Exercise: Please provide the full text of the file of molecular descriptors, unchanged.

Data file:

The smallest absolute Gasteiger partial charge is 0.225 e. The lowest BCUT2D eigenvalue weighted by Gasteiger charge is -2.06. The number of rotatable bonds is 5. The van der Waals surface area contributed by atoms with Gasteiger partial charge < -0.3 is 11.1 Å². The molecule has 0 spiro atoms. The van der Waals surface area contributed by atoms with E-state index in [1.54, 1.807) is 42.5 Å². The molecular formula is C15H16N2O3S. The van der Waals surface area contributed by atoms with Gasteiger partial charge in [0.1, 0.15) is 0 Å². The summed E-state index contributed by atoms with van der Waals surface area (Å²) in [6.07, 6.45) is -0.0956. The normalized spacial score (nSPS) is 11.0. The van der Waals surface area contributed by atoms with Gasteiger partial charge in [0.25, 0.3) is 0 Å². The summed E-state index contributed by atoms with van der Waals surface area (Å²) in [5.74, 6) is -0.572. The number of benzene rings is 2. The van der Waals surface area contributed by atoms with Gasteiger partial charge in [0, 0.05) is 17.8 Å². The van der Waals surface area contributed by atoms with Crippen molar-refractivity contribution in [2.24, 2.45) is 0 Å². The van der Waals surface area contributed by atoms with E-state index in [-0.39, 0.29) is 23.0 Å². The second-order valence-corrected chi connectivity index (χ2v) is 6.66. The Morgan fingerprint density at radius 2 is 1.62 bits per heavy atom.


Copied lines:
The smallest absolute Gasteiger partial charge is 0.225 e. The lowest BCUT2D eigenvalue weighted by Gasteiger charge is -2.06. The number of rotatable bonds is 5. The van der Waals surface area contributed by atoms with Gasteiger partial charge < -0.3 is 11.1 Å². The molecule has 0 spiro atoms. The van der Waals surface area contributed by atoms with E-state index in [1.54, 1.807) is 42.5 Å². The molecular formula is C15H16N2O3S. The van der Waals surface area contributed by atoms with Gasteiger partial charge in [0.1, 0.15) is 0 Å². The summed E-state index contributed by atoms with van der Waals surface area (Å²) in [6.07, 6.45) is -0.0956. The normalized spacial score (nSPS) is 11.0. The van der Waals surface area contributed by atoms with Gasteiger partial charge in [0.25, 0.3) is 0 Å². The summed E-state index contributed by atoms with van der Waals surface area (Å²) in [5.74, 6) is -0.572. The number of benzene rings is 2. The van der Waals surface area contributed by atoms with Gasteiger partial charge in [0, 0.05) is 17.8 Å². The van der Waals surface area contributed by atoms with Crippen molar-refractivity contribution in [2.24, 2.45) is 0 Å². The van der Waals surface area contributed by atoms with E-state index in [-0.39, 0.29) is 23.0 Å². The second-order valence-corrected chi connectivity index (χ2v) is 6.66. The Morgan fingerprint density at radius 2 is 1.62 bits per heavy atom.